Sunday, September 02, 2007

Experienced ITIL Consultants Are Few and Far Between

Gartner
Research Note
15 October 2004

Many consultants claim they can implement the Information Technology Infrastructure Library approach to managing IT services. Try to hire one of the few experienced advisers who can really add value to your project.

The Information Technology Infrastructure Library (ITIL) has been around since the mid 1980s, and is well established in many parts of Europe. IT organizations in North America, Scandinavia and parts of Asia/Pacific have suddenly taken a keen interest in it.

They are being driven by a strong desire to: improve their operational environments as a result of keen market competition, increase user expectations, improve credibility with the business, improve availability and manage increased complexity. IT organizations have also tried, and failed, to implement IT operations management tools without having sound processes. Therefore, a key endeavor will be to improve core processes.

The demands for ITIL consulting and educational services have always been small but steady. As a result, they have been dominated by small, specialized consulting companies like QWR, CEC Europe (now part of Hewlett-Packard), Manage One (now part of Hewlett-Packard), Fox IT, PinkRoccade and Pink Elephant.

The bigger consulting companies like PA Consulting Group, Fujitsu, IBM and Hewlett-Packard have long had small IT service management, ITIL consulting and education practices, but with only a handful of experienced consultants. Some consulting companies also developed their own service management frameworks, but have gravitated toward using ITIL — or have based a substantial part of their framework on it.

Gartner estimates that, globally, there are fewer than 200 ITIL certified (beyond Fundamental level) and practicing consultants with more than three years' experience in ITIL implementations.

Many organizations and vendors have trained their staff in the foundation ITIL course, but this does not make them experts in practicing and implementing it.

Core Topics
IT Services and Outsourcing: Consulting Services
Enterprise Management: IT Service Management

Key Issue
What are the drivers and inhibitors of growth in the consulting market?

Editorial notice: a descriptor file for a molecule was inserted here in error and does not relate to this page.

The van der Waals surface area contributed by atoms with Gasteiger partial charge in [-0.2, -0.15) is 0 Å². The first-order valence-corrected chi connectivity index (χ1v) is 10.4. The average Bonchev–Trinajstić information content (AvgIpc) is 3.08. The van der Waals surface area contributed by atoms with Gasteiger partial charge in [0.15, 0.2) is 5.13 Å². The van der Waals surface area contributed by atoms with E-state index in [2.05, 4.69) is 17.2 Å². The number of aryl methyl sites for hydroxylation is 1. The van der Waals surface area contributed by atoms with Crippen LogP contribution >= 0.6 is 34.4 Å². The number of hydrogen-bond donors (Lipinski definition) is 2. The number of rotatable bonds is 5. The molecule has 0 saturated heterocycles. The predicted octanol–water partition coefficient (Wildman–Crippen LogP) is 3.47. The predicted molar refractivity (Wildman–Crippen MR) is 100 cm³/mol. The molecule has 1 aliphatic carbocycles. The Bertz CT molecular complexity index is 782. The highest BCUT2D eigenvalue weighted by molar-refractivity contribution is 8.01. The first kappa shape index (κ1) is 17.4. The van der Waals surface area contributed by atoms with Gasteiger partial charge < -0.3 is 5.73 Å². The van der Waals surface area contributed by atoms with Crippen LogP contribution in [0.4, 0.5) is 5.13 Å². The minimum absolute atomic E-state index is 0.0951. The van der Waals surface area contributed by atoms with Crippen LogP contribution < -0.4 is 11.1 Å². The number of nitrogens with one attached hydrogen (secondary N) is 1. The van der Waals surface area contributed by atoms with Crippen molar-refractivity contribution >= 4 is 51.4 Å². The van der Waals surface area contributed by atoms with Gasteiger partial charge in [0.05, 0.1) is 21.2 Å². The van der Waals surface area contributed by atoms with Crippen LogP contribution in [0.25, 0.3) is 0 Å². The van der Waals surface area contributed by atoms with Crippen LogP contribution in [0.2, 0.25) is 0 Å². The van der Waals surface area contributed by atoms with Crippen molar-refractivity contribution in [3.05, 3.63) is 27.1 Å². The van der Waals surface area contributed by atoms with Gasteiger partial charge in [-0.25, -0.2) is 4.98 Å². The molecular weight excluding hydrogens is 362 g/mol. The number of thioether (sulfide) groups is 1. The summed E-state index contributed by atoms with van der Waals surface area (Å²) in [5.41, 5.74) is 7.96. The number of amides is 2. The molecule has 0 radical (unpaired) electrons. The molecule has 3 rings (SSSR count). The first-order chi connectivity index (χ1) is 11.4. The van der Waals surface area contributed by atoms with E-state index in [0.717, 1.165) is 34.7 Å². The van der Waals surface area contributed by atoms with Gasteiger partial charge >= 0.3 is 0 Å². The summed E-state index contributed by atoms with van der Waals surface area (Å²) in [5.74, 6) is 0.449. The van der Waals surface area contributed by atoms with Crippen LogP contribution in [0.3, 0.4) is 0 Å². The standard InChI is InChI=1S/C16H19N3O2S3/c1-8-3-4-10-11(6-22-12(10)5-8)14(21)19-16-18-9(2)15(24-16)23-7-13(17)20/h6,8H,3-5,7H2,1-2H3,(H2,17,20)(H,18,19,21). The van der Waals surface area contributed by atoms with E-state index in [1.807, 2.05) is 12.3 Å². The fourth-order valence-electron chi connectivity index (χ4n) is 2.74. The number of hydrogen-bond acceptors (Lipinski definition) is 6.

Tactical Guidelines
Choose your ITIL consultants very carefully and use them sparingly to build programs and provide strategic guidance.

The current wave of interest in ITIL means that, so far, demand has far outstripped supply in 2004. As a result, finding an experienced ITIL consultant to work on a program will be very hard, very expensive, or both. This is likely to remain the same for the next 18 months to two years.

Gartner would always advise selective and focused use of consultants on ITIL implementations. It's sensible to use consultants to help with planning, program and change management, building education and awareness programs, reviewing the service model and adapting tools.

But using large numbers of consultants to "do" ITIL is almost always a bad idea because the bulk of those consultants will have had very limited training and experience in implementing ITIL. And this is a change the organization needs to carry out itself to help buy-in, and to get the behavioral change it demands.

ITIL consultants should be used strategically and sparingly, and not as ITIL implementation project managers. IT organizations need to look carefully at the resumes of the consultants that will be working on their projects — and, specifically, at the ITIL and service management engagements they have worked on.

If they have less than two years' real experience, the company needs to question the additional value the consultants will bring, beyond that of an extra pair of hands.

Bottom Line:
Companies implementing the Information Technology Infrastructure Library may unwittingly engage inexperienced ITIL consultants to undertake a project that has significant risks associated with it. Organizations need to pay close attention to the specific ITIL experience of each consultant working on their programs.

They should focus their consulting budget on a small number of experienced consultants and use them strategically in the program, rather than on a larger number of inexperienced consultants.

Entire contents © 2004 Gartner, Inc. All rights reserved. S. Mingay, M. Govekar

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